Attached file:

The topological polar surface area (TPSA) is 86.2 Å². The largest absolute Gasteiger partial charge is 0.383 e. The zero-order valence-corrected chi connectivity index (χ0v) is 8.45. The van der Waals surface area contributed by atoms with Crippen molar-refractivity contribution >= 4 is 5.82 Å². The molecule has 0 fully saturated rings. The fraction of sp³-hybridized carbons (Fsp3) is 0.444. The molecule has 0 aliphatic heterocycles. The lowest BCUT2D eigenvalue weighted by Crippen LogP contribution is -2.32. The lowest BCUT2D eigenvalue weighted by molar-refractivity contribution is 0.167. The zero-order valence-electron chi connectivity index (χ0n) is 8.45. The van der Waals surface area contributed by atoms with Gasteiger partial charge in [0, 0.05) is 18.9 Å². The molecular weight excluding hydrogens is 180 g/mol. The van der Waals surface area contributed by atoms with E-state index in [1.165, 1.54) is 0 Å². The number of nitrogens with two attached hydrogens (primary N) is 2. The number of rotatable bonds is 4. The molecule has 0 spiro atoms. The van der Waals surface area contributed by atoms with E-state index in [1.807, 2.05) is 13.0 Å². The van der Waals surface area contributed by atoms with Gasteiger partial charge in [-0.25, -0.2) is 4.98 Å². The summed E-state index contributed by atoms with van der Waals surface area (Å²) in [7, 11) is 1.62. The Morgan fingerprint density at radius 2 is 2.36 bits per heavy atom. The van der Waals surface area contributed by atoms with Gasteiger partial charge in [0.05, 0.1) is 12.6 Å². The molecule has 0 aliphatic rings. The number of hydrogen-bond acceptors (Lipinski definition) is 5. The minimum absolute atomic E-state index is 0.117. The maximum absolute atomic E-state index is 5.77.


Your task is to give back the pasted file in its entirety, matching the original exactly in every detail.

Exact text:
The topological polar surface area (TPSA) is 86.2 Å². The largest absolute Gasteiger partial charge is 0.383 e. The zero-order valence-corrected chi connectivity index (χ0v) is 8.45. The van der Waals surface area contributed by atoms with Crippen molar-refractivity contribution >= 4 is 5.82 Å². The molecule has 0 fully saturated rings. The fraction of sp³-hybridized carbons (Fsp3) is 0.444. The molecule has 0 aliphatic heterocycles. The lowest BCUT2D eigenvalue weighted by Crippen LogP contribution is -2.32. The lowest BCUT2D eigenvalue weighted by molar-refractivity contribution is 0.167. The zero-order valence-electron chi connectivity index (χ0n) is 8.45. The van der Waals surface area contributed by atoms with Gasteiger partial charge in [0, 0.05) is 18.9 Å². The molecular weight excluding hydrogens is 180 g/mol. The van der Waals surface area contributed by atoms with E-state index in [1.165, 1.54) is 0 Å². The number of nitrogens with two attached hydrogens (primary N) is 2. The number of rotatable bonds is 4. The molecule has 0 spiro atoms. The van der Waals surface area contributed by atoms with E-state index in [1.807, 2.05) is 13.0 Å². The van der Waals surface area contributed by atoms with Gasteiger partial charge in [-0.25, -0.2) is 4.98 Å². The summed E-state index contributed by atoms with van der Waals surface area (Å²) in [7, 11) is 1.62. The Morgan fingerprint density at radius 2 is 2.36 bits per heavy atom. The van der Waals surface area contributed by atoms with Gasteiger partial charge in [0.05, 0.1) is 12.6 Å². The molecule has 0 aliphatic rings. The number of hydrogen-bond acceptors (Lipinski definition) is 5. The minimum absolute atomic E-state index is 0.117. The maximum absolute atomic E-state index is 5.77.